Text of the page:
Entrepreneurs have a reputation for working too hard, most of the time to the detriment of their personal life. Especially when starting out, business owners tend to spend long hours at the office, allowing work to gradually take over their entire life. But setting clear boundaries between work and personal life and knowing when to take time off for yourself is crucial to avoiding burnout and helping you maintain the same level of focus and productivity long term.

These seven entrepreneurs share their best methods and strategies for business owners to become less like workaholics and attain that much-desired work-life balance.

Book a personal day.

Since busy entrepreneurs often forget to take time off, an effective solution would be to include some time away from the office in their schedule, United Capital Source Inc. CEO Jared Weitz advises.

"Just as you schedule meetings for growing your business and meeting with various people, do the same for your personal life and for time alone," Weitz explains. "I find that when my calendar is booked already, I am less inclined to fill it with more work and am able to step away."

Arrive and leave on time.

"Just as you're expected to arrive to work on time, you need to do the same when you leave," WPForms co-founder Jared Atchison chimes in, while talking about the importance of setting boundaries between work and personal life.

Any entrepreneur who is constantly staying late to get more done when it isn't written in their schedule is most likely a workaholic, Atchison adds. "Understand that you deserve a break after a long day and you don't need to burn yourself out to be successful."

Plan leisure trips on a regular basis.

Besides knowing when to stop working for the day, busy leaders should also go on vacation regularly and by all means avoid working while they're away, according to Patrick Barnhill, founder and president of Specialist ID, Inc.

"You need to establish that your leisure time is yours, and changing your surroundings can help," Barnhill explains. To that end, entrepreneurs can make a list of all the places they want to visit in a year and do their best to get there. And if they can't afford or don't have time for long plane journeys, they can still organize day trips to local sights with the family.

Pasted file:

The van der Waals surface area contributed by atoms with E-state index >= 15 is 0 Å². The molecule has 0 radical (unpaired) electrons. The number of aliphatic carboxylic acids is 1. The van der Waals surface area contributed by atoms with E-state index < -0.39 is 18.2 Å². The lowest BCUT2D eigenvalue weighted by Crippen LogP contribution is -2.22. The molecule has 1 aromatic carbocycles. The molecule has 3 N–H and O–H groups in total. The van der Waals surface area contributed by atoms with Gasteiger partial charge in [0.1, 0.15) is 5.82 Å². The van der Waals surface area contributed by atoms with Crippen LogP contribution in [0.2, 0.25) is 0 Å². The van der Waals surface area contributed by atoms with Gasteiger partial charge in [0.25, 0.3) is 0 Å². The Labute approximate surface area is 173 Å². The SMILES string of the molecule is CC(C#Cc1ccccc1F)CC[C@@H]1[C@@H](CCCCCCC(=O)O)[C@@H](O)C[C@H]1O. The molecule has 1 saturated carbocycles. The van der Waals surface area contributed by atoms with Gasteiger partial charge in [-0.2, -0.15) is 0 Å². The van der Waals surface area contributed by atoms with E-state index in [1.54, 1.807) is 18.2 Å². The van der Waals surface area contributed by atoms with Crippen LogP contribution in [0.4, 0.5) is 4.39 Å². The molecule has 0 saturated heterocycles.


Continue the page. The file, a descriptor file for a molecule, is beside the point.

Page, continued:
Delegate and automate.

However, no entrepreneur will take time away unless they are sure the business is left in good hands -- that's why they should learn how to prioritize and delegate tasks early on. If the entrepreneur doesn't have a team yet, they should hire an assistant or consultant to help, insists vChief founder and CEO Madeleine Niebauer.

"Also, figure out ways to automate administrative tasks, like creating template responses in email, automating import of contacts to your CRM or using a social media scheduling tool," Niebauer advises.

Find someone else to do the admin work.

A business aspect that should be delegated, especially in the case of leaders who tend to wear all the hats, is administrative and accounting work, according to Piyush Jain, founder and CEO of SIMpalm

"The workload spilled over to weekends, as well, and it became tiring. I discussed it with my wife and friends, and finally I found two friends to share some of the admin and accounting work," Jain recounts. Finding someone to help with admin and accounting helped Jain balance his work and family life and hire even more people after the business grew two years later.

Work during productive time periods.

"To ensure you're able to get work done without having it consume your life entirely, I recommend you work during the times when you're the most productive," Accounting Institute of Success CEO Bryce Welker recommends.

This will ensure that you will be able to complete those duties successfully and in a time-effective manner. "I'm a morning person, so I try and accomplish most tasks as early as possible. But if you're a night owl, take care of important tasks in the evening," Welker explains.

Put down the mobile phone.

A seemingly minor but quite important change any entrepreneur could make is to simply put down their mobile phone when need be, says Peter Boyd, president of PaperStreet Web Design.

"It is super easy to get distracted during lunch, morning and night with the phone buzzing with emails, texts and other notifications," Boyd underlines. "Simply put the mobile down. This will allow you to have planned downtime, which you need to stay creative and focused when it matters."